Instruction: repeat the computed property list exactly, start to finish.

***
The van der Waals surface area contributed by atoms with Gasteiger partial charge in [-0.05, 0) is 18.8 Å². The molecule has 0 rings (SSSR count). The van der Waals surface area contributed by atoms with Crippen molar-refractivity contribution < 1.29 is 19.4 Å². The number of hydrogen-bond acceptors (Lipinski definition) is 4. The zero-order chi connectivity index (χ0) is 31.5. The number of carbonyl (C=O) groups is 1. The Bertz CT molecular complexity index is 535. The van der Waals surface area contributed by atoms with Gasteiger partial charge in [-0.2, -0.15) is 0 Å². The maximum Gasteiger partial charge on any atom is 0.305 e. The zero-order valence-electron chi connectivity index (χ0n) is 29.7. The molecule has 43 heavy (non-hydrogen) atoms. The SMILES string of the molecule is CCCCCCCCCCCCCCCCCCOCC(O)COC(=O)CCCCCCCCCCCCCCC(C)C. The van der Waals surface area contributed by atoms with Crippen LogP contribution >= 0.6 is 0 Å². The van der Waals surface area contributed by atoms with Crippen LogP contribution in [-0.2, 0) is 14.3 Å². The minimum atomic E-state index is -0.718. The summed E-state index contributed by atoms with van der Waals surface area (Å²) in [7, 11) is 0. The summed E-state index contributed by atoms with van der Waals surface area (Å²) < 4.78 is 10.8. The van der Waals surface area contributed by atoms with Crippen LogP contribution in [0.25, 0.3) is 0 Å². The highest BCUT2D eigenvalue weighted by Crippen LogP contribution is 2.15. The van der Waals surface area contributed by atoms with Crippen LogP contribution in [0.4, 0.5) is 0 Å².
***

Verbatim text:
The van der Waals surface area contributed by atoms with Gasteiger partial charge in [-0.05, 0) is 18.8 Å². The molecule has 0 rings (SSSR count). The van der Waals surface area contributed by atoms with Crippen molar-refractivity contribution < 1.29 is 19.4 Å². The number of hydrogen-bond acceptors (Lipinski definition) is 4. The zero-order chi connectivity index (χ0) is 31.5. The number of carbonyl (C=O) groups is 1. The Bertz CT molecular complexity index is 535. The van der Waals surface area contributed by atoms with Gasteiger partial charge in [-0.2, -0.15) is 0 Å². The maximum Gasteiger partial charge on any atom is 0.305 e. The zero-order valence-electron chi connectivity index (χ0n) is 29.7. The molecule has 43 heavy (non-hydrogen) atoms. The SMILES string of the molecule is CCCCCCCCCCCCCCCCCCOCC(O)COC(=O)CCCCCCCCCCCCCCC(C)C. The van der Waals surface area contributed by atoms with Crippen LogP contribution >= 0.6 is 0 Å². The van der Waals surface area contributed by atoms with Crippen LogP contribution in [-0.2, 0) is 14.3 Å². The minimum atomic E-state index is -0.718. The summed E-state index contributed by atoms with van der Waals surface area (Å²) in [7, 11) is 0. The summed E-state index contributed by atoms with van der Waals surface area (Å²) < 4.78 is 10.8. The van der Waals surface area contributed by atoms with Crippen LogP contribution in [0.25, 0.3) is 0 Å². The highest BCUT2D eigenvalue weighted by Crippen LogP contribution is 2.15. The van der Waals surface area contributed by atoms with Crippen LogP contribution in [0.4, 0.5) is 0 Å².